How to Plant Avocado Seeds in Water

Overview

Before you toss out those avocado seeds after making a batch of guacamole, consider using one or more to grow an avocado plant in water. This is a popular and simple project for school children. Watching the seed spout and grow into a lovely green plant is a rewarding nature project. Eventually the seed can be planted in soil.

Step 1

Remove the avocado seed from the fruit and rinse in water.

Step 2

Hold the avocado seed so that the pointy end is up and the curved end is at the bottom. The pointed end will be referred to as the top of the avocado seed, and the curved end as its bottom.

Step 3

Insert a toothpick on the side of the avocado seed, half way between its top and bottom.

Step 4

Rotate the avocado seed a third of the way around and insert the second toothpick, half way between its top and bottom.

Step 5

Rotate the avocado seed another third of the way around and insert the third toothpick, half way between its top and bottom. There should now be three toothpicks, equally spaced, along the center of the avocado seed.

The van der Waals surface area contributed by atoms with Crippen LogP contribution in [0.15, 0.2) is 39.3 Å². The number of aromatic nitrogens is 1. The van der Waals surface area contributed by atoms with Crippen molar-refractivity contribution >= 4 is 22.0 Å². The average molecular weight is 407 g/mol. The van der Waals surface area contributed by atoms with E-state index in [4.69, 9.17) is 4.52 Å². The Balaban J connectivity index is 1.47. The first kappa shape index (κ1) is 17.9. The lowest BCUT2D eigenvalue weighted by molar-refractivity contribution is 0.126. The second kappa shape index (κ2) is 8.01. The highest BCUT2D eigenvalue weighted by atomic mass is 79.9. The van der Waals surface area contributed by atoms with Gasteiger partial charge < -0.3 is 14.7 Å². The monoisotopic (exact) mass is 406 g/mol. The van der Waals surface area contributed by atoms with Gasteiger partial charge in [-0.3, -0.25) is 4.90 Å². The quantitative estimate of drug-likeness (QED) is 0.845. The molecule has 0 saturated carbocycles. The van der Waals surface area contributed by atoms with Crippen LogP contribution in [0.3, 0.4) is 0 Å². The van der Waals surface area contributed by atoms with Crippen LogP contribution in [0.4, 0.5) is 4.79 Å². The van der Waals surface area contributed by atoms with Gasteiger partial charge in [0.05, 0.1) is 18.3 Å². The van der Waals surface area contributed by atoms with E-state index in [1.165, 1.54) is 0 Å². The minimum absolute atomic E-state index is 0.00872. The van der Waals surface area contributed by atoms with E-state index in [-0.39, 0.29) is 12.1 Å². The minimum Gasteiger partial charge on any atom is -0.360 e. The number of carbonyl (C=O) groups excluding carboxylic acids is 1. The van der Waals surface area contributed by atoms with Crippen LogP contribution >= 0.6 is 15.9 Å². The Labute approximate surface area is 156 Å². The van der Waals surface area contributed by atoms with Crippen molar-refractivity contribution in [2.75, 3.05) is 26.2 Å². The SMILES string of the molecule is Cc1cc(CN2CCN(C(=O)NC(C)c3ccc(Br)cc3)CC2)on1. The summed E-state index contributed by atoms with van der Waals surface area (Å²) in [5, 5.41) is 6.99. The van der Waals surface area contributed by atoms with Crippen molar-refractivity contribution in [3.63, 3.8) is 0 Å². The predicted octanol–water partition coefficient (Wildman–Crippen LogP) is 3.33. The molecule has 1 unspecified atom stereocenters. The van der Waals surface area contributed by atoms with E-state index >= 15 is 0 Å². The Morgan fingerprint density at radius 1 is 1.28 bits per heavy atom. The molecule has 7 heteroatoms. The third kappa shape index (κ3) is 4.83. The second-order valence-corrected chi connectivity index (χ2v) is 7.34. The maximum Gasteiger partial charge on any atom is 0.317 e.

Step 6

Fill the glass with water.

Step 7

Set the avocado seed in the water with the pointy side up. The lower half of the avocado seed should be submerged in water and the toothpicks should be hanging over the rim of the glass, holding the avocado seed in place so that it does not fall into the glass.

Step 8

Set the glass in a sunny window and keep the bottom half of the avocado seed in water at all times.

Things You'll Need

  • Avocado seed
  • 3 toothpicks
  • Glass of water

References

  • University of Nebraska: Start Avocado Seeds
  • Iowa State University: Sprouting an Avocado Seed
Keywords: avocado seed, sprout avocado, rooting in water

About this Author

Ann Johnson was the editor of a community magazine in Southern California for more than 10 years and was an active real estate agent, specializing in commercial and residential properties. She has a Bachelors of Art degree in communications from California State University of Fullerton. Today she is a freelance writer and photographer, and part owner of an Arizona real estate company.